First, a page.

-- My Father's Dragon - Review Summary: A well-made film for children who fall just short of the lofty standards of the cartoon saloon.

My Father's Dragon, the first animation feature produced for Netflix by Irish animation outfit Cartoon Saloon, landed on platforms around the world last week, so about nora Twomey's latest film (The Breadwinner),

My Father's Dragon currently has an 87% critical score on Rotten Tomatoes. 2009's The Secret of Kells is 90%, Twomey's oscar-nominated Breadwinner is 95%, and Wolfwalkers and Song of The Sea are 99%.

Some critics who made the sound were unhappy with the change in the film's tone and the strangeness of the plot, which saw things too random happen so often.Sometimes, it spoils the immersive feeling. And while many have singled it out as the most "cartoon saloon" feature ever produced by Kilkenny Studios, almost everyone has agreed that the finished product does not lack charm or artistic merit. In fact, almost all the reviews we read were full of praise for the work done by the film's animation team.

Here's a look at what critics had to say:

Amy Nicholson of the New York Times thought the film was a bit uneven, but was impressed by the animation:

The film's mix of tones is as wild as its setting. At one moment, the story can feel pressured to pretend that everything is in control, even if they suspect they are rushing toward catastrophe.; In another example, a decaffeinated whale (Judy Greer) is called "Yaaaaaaaaa.""It's one part Doom Cloud, one part squirting naughty flower - an uneasy balance that is united only by the stunning visuals that sweep along the audience, even if the gag stumbles."

In his review of the Guardian, Benjamin Lee said:

The strangeness of the plot gives the film the quality of a dream breath of heat, which can sometimes feel a little too swaying and scattershot, and is caused by a parade of unlikely celebrity voices cropped throughout. It is made much more surreal by the way. As mentioned, we also get Diane Weist as Rhino, Alan Cumming as Crocodile, Jackie Earle Haley as glasses Monkey, and Leighton Meester as Tiger (it all unintentionally makes for effective stoner viewing). The plot can often feel repetitive and at worst shambolic, but the 2D animation, in which the inventive story comes to life, immerses us and slides through an unusual, thoughtfully structured world.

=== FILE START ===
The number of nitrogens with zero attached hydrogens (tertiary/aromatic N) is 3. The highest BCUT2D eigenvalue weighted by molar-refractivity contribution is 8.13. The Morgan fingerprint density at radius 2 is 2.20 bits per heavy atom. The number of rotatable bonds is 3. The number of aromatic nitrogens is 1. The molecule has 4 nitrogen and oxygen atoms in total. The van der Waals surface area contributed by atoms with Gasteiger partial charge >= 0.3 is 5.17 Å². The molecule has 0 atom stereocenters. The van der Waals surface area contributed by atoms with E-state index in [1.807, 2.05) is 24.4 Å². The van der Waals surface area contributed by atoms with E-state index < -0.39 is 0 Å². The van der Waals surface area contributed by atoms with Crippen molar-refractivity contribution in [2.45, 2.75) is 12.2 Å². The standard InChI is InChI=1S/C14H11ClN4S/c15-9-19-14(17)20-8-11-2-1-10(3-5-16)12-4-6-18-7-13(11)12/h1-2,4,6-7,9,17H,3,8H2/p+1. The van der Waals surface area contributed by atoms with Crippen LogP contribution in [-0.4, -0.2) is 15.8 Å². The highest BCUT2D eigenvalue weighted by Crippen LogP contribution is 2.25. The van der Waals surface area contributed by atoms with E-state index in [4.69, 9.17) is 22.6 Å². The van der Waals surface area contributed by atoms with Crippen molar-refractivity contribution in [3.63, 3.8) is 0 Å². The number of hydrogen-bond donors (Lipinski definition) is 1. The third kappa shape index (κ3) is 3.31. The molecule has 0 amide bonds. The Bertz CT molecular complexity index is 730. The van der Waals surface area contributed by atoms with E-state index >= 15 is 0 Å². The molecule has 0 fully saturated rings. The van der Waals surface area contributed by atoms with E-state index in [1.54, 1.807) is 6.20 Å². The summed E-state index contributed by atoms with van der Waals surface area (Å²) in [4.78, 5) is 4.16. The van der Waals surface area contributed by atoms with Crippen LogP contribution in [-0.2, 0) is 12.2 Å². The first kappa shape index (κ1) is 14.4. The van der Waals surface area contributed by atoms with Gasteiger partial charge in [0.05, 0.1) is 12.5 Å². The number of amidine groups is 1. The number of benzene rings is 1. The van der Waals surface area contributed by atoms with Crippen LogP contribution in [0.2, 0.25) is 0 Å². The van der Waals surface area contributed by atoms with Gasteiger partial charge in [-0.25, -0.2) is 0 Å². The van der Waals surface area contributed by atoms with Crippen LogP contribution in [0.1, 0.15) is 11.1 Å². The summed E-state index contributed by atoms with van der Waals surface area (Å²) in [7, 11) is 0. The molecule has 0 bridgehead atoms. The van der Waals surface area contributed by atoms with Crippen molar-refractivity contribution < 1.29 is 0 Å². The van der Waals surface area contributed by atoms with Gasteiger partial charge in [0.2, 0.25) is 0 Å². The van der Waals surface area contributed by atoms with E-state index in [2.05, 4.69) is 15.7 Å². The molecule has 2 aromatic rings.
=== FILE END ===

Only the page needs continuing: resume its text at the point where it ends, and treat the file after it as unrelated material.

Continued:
Guy Lodge At Variety appreciates that these types of children's films exist as an alternative to the big studio fees that often attract attention.

The first collaboration with Netflix, the studio's latest premiere at the London Film Festival, and a global release scheduled for 11-11 - a bit back to the mythological complexity of the latter, but their usual appeal doesn't cost. Explicitly targeted at very young children, it's not dull to the mellow but laid-back narrative and storybook aesthetics, and it's a pleasant correction to the smooth, conceptually high fanaticism of sundries Disney and Pixars, even if it's pinching screenwriter Meg LeFauve (Inside Out, Good Dinosaur) out of the ranks.

Callie Petch of Little White Lies assuaged fears that comic saloons could deviate from what makes them such a unique studio just because they are working on mainstream platforms:

In this regard, and in an overall overall whimsical tone (there's even a pair of honestly God's fart jokes), this is still the most explicitly children's cartoon saloon movie. The cast and screenplay of the all-star celebrity voice by Pixar veteran Meg LeFauve means that their new Netflix distributor tendrils are enticing to wonder if they've got such a singular studio. Such fears are misplaced. Director Nora Tuomey has a strong grasp of the binding nature of the set piece and focuses more on the character work than anything else by reminding other creators in the field.

And Hollywood Reporter David Rooney said that while this may be a low point in the cartoon saloon catalog for adult viewers, children should love it.

The previous features of the cartoon saloon are distinguished by the folk, mythological and ethnographic foundations of their stories, but my father's Dragon will feel more general to an adult audience. But the kids have to travel around the island to face their fears and respond warmly to Elmer and Boris's odyssey in search of answers that will help the dragon find fire and stop the animal's house from sinking.